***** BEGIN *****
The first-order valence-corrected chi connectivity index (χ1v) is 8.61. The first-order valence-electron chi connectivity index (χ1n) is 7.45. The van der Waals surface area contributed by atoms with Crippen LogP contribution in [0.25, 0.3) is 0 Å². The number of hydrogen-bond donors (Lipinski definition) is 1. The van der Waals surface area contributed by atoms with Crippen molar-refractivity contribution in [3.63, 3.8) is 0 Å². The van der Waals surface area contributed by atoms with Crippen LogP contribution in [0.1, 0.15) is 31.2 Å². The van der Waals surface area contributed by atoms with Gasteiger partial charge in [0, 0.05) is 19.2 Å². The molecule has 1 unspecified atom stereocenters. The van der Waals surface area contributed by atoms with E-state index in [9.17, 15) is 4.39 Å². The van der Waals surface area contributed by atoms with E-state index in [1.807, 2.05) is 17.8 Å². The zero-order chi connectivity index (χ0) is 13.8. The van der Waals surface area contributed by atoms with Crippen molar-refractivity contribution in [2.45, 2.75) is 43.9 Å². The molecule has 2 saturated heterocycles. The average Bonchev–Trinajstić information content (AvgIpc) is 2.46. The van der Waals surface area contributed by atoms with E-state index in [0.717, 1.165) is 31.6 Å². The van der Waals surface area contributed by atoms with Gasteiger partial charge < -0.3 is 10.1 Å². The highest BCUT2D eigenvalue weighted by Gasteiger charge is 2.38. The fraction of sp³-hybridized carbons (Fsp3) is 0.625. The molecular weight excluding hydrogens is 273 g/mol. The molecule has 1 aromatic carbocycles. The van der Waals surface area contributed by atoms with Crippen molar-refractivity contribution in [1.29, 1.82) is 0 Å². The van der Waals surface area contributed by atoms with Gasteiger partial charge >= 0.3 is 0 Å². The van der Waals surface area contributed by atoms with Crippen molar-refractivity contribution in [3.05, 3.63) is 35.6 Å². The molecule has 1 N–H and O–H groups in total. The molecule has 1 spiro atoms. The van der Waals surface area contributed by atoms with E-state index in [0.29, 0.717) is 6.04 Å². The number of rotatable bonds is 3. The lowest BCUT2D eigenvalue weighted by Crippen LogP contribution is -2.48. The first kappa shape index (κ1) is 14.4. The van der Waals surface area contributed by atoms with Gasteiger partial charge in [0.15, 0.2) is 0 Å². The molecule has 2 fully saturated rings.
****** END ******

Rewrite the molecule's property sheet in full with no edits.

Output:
The first-order valence-corrected chi connectivity index (χ1v) is 8.61. The first-order valence-electron chi connectivity index (χ1n) is 7.45. The van der Waals surface area contributed by atoms with Crippen LogP contribution in [0.25, 0.3) is 0 Å². The number of hydrogen-bond donors (Lipinski definition) is 1. The van der Waals surface area contributed by atoms with Crippen molar-refractivity contribution in [3.63, 3.8) is 0 Å². The van der Waals surface area contributed by atoms with Crippen LogP contribution in [0.1, 0.15) is 31.2 Å². The van der Waals surface area contributed by atoms with Gasteiger partial charge in [0, 0.05) is 19.2 Å². The molecule has 1 unspecified atom stereocenters. The van der Waals surface area contributed by atoms with E-state index in [9.17, 15) is 4.39 Å². The van der Waals surface area contributed by atoms with E-state index in [1.807, 2.05) is 17.8 Å². The zero-order chi connectivity index (χ0) is 13.8. The van der Waals surface area contributed by atoms with Crippen molar-refractivity contribution in [2.45, 2.75) is 43.9 Å². The molecule has 2 saturated heterocycles. The average Bonchev–Trinajstić information content (AvgIpc) is 2.46. The van der Waals surface area contributed by atoms with E-state index in [0.717, 1.165) is 31.6 Å². The van der Waals surface area contributed by atoms with Gasteiger partial charge < -0.3 is 10.1 Å². The highest BCUT2D eigenvalue weighted by Gasteiger charge is 2.38. The fraction of sp³-hybridized carbons (Fsp3) is 0.625. The molecular weight excluding hydrogens is 273 g/mol. The molecule has 1 aromatic carbocycles. The van der Waals surface area contributed by atoms with Crippen molar-refractivity contribution in [1.29, 1.82) is 0 Å². The van der Waals surface area contributed by atoms with Gasteiger partial charge >= 0.3 is 0 Å². The van der Waals surface area contributed by atoms with Crippen molar-refractivity contribution in [3.05, 3.63) is 35.6 Å². The molecule has 1 N–H and O–H groups in total. The molecule has 1 spiro atoms. The van der Waals surface area contributed by atoms with E-state index in [0.29, 0.717) is 6.04 Å². The number of rotatable bonds is 3. The lowest BCUT2D eigenvalue weighted by Crippen LogP contribution is -2.48. The first kappa shape index (κ1) is 14.4. The van der Waals surface area contributed by atoms with Gasteiger partial charge in [0.15, 0.2) is 0 Å². The molecule has 2 fully saturated rings.